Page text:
Telekinesis - Pseudoscience or Psychic Ability?

Everyone remembers Luke Skywalker trying to move objects with his mind. Have you ever wondered if there's any grain of truth behind that? Does anyone actually have telekinesis?
Telekinesis - Pseudoscience or Psychic Ability?
Valeria Sabater

Written and verified by the psychologist Valeria Sabater.

Last update: 15 November, 2021

Telekinesis, or psychokinesis, refers to the ability to influence, alter, or move physical objects with the mind. Is it pure science fiction? Pseudoscience and superstition, as the beloved Carl Sagan said? The answer is probably yes.

When you think of telekinesis, scenes of Jedis from Star Wars, Carrie White from the Stephen King novel, or Eleven from Stranger Things probably come to mind. Again, pure fiction. H owever, there’s new information that might change your perception of this idea.

With the development of so-called “neurotechnologies” such as Neuralink, innovators like Elon Musk argue that humans are on the cusp of being able to interact with electronic devices with the mind… and an interface. As Arthur C. Clark once famously said, “Magic is just science we don’t understand yet”. 

A woman in front of a glass.

Telekinesis – what do we know so far?

The word telekinesis was coined in 1914, but it wasn’t until 1934 that parapsychologist JB Rhine started to do experimental research of the phenomenon. However, as of yet, no one has been able to show that human beings are capable of mentally influencing external events or objects without applying physical force.

Despite the lack of evidence, there’s still plenty of interest in the phenomenon. The height of research on the subject happened during the Cold War. In the 1980s, the U.S. Army Research Institute asked the National Academies of Sciences, Engineering, and Medicine to conduct what would be one of the most noteworthy studies on telekinesis.

The results of the study coincide with what experts today say about the subject. Let’s analyze them.

Why is telekinesis impossible?

British physicist John G. Taylor is probably the foremost researcher in the “field” of telekinesis. According to Taylor, no physical mechanism would make psychokinesis possible. Here’s why:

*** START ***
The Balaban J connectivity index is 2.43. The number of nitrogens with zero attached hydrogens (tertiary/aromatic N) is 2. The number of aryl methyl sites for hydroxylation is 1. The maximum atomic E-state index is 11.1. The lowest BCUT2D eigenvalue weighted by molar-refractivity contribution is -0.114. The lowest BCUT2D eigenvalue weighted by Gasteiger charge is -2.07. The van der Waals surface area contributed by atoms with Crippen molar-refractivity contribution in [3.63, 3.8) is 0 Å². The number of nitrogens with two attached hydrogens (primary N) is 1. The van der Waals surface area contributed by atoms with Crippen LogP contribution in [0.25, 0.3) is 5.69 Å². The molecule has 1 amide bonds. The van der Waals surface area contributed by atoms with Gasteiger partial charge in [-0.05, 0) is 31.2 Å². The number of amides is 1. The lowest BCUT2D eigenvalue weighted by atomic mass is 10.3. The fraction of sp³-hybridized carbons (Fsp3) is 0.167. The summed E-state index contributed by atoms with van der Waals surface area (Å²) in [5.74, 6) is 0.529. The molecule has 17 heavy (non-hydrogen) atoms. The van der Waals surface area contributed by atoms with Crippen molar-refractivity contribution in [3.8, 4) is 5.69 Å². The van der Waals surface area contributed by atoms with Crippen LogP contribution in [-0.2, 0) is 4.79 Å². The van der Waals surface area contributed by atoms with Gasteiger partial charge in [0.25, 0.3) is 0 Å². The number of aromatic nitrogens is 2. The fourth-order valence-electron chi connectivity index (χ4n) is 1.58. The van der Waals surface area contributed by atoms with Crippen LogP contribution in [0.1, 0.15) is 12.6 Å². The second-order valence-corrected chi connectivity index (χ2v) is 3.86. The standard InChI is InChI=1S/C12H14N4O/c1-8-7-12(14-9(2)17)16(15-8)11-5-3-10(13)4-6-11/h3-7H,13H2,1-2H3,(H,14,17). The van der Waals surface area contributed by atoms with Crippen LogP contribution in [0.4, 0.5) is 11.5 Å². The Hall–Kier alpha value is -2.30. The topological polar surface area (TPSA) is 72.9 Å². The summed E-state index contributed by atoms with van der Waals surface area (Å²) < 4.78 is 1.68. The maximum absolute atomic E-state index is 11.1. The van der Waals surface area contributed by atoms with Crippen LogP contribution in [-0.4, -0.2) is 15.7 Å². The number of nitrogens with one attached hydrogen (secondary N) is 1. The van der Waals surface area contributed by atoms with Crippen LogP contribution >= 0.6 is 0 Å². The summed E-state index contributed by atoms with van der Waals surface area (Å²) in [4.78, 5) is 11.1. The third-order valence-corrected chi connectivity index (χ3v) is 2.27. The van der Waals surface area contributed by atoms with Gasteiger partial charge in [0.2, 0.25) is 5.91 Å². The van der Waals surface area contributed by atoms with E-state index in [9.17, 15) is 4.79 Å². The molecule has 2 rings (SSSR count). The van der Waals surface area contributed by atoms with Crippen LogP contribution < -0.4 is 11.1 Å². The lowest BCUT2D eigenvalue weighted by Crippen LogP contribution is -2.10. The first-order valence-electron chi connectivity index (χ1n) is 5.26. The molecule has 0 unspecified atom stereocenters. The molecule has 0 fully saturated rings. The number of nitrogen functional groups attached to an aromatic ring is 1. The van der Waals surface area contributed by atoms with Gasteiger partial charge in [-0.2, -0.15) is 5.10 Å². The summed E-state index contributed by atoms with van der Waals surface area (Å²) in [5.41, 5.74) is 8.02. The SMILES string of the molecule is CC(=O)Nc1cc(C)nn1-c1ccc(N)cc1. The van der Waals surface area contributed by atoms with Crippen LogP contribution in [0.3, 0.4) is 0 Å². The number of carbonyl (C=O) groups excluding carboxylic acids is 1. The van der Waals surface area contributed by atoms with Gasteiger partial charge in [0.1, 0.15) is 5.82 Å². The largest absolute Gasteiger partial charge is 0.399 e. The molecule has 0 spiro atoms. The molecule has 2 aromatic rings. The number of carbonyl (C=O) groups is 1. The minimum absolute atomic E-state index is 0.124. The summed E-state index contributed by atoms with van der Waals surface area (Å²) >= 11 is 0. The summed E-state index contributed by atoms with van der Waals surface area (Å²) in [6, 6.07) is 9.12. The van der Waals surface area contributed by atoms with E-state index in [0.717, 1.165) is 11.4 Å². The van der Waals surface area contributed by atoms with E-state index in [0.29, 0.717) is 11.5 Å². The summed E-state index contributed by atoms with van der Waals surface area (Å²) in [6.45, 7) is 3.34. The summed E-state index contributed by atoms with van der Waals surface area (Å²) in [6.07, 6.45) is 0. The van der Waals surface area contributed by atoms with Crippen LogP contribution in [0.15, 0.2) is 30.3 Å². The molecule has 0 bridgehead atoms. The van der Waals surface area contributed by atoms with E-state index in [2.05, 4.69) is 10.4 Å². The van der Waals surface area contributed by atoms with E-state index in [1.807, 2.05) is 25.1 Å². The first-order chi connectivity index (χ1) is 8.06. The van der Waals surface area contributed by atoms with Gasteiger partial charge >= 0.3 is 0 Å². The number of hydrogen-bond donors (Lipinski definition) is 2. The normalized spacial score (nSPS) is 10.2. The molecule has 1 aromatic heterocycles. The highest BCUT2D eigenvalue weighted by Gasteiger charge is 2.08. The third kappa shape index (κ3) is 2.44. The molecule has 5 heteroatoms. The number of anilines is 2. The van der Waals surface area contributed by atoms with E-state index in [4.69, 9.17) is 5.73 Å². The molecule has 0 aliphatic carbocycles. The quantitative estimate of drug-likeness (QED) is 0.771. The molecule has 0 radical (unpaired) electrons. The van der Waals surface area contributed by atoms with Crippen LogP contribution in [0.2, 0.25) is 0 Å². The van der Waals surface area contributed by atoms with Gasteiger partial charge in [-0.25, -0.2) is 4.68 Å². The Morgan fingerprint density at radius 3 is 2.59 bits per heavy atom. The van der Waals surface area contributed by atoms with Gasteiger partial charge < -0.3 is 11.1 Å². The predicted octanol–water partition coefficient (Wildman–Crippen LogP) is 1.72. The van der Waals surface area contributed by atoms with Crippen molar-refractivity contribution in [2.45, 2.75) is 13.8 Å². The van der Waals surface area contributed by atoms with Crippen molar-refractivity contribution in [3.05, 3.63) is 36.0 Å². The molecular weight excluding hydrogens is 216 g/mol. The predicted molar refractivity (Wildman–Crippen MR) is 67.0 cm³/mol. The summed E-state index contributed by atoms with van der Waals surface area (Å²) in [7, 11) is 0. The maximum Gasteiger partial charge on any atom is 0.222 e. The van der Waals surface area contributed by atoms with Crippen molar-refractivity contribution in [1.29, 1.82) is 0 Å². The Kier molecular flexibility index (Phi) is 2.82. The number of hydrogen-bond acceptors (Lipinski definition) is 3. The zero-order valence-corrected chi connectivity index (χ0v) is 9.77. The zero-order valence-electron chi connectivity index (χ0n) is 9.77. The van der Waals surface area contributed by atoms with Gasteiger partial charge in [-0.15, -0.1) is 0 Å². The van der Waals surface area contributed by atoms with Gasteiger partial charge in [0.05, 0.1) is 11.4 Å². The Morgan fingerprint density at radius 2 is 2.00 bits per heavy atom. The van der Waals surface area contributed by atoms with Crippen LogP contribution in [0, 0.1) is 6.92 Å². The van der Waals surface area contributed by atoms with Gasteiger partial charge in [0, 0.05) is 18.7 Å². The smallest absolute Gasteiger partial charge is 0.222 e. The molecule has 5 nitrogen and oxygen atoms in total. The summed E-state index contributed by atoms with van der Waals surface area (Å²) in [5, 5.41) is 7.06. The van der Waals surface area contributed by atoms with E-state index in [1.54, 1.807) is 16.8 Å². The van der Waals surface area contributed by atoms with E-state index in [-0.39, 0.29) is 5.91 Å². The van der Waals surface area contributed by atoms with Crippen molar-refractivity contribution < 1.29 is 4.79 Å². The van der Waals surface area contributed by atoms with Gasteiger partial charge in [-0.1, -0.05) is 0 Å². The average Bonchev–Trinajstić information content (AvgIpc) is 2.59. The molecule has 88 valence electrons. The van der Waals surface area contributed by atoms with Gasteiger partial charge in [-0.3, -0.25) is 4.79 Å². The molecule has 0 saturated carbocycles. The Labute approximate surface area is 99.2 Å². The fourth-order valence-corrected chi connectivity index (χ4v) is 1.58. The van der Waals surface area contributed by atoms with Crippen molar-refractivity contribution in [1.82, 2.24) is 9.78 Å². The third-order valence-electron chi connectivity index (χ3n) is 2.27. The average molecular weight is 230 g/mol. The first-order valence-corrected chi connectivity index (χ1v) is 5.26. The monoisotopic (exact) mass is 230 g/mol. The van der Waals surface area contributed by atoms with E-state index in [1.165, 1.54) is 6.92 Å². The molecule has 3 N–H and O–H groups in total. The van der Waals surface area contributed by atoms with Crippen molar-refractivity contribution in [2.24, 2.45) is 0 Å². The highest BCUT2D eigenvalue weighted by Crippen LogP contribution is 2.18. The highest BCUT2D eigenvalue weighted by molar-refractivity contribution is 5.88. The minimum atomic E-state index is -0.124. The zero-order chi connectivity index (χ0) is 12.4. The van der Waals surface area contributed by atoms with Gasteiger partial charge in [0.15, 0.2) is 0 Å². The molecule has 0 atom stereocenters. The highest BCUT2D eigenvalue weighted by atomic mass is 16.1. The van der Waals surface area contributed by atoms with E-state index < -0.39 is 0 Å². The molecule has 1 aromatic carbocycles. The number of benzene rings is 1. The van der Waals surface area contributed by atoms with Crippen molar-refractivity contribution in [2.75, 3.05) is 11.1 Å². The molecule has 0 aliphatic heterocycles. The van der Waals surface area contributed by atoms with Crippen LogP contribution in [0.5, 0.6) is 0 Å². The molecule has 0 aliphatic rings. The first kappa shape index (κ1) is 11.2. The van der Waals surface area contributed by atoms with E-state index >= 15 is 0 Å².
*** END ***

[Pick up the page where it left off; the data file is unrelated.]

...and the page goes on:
A woman with telekinesis.

The curious case of Nina Kulagina

Nina Kulagina was the subject of a lot of interest and intrigue for scientists studying telekinesis. She was born in Russia in 1926 and joined the Red Army at the age of 14. In World War II, she was part of the tank regiment. It wasn’t until after the war, however, that she started to display some skills outside the normal scope of a housewife.

Kulagina could move objects without touching them. Once the word got out, a group of Soviet experts subjected her to a barrage of tests and experiments. Here’s one of the most well-known cases from the Cold War era. You can still see black and white recordings of Kulagina separating egg yolks from egg whites and moving matchsticks with her mind.

According to Kulagina, her powers were more intense when she was angry. After these displays, she complained of exhaustion, back pain, and eye pain. In the end, Kulagina claimed that she lost her abilities due to storms. She said that the electrical phenomena of the weather affected this seemingly extraordinary ability.

Therefore, did Nina Kulagina actually have telekinetic powers? These days, most experts believe that the story was just Soviet propaganda.

Could telekinesis be possible in the future?

Those who claim that telekinesis is just around the corner have plenty of detractors. That makes sense, given the fact that researchers have spent decades showing that the concept challenges everything we know about physics and seems to be impossible.

As we mentioned before, however, Elon Musk recently unveiled Neuralink, a company developing technology that would create bridges between the brain and machines. What’s the goal? The first is to treat illnesses such as blindness, movement problems, and neurogenerative diseases. The second is to push the boundaries of what we take for granted. Perhaps they’ll design a car that you can drive with your mind. That form of telepathy would be mediated by small interfaces that would allow communication between you and the car’s computer.

It seems as if the missing link to putting previously impossible things within our grasp is technology. Let’s see what the next few years bring.

This text is provided for informational purposes only and does not replace consultation with a professional. If in doubt, consult your specialist.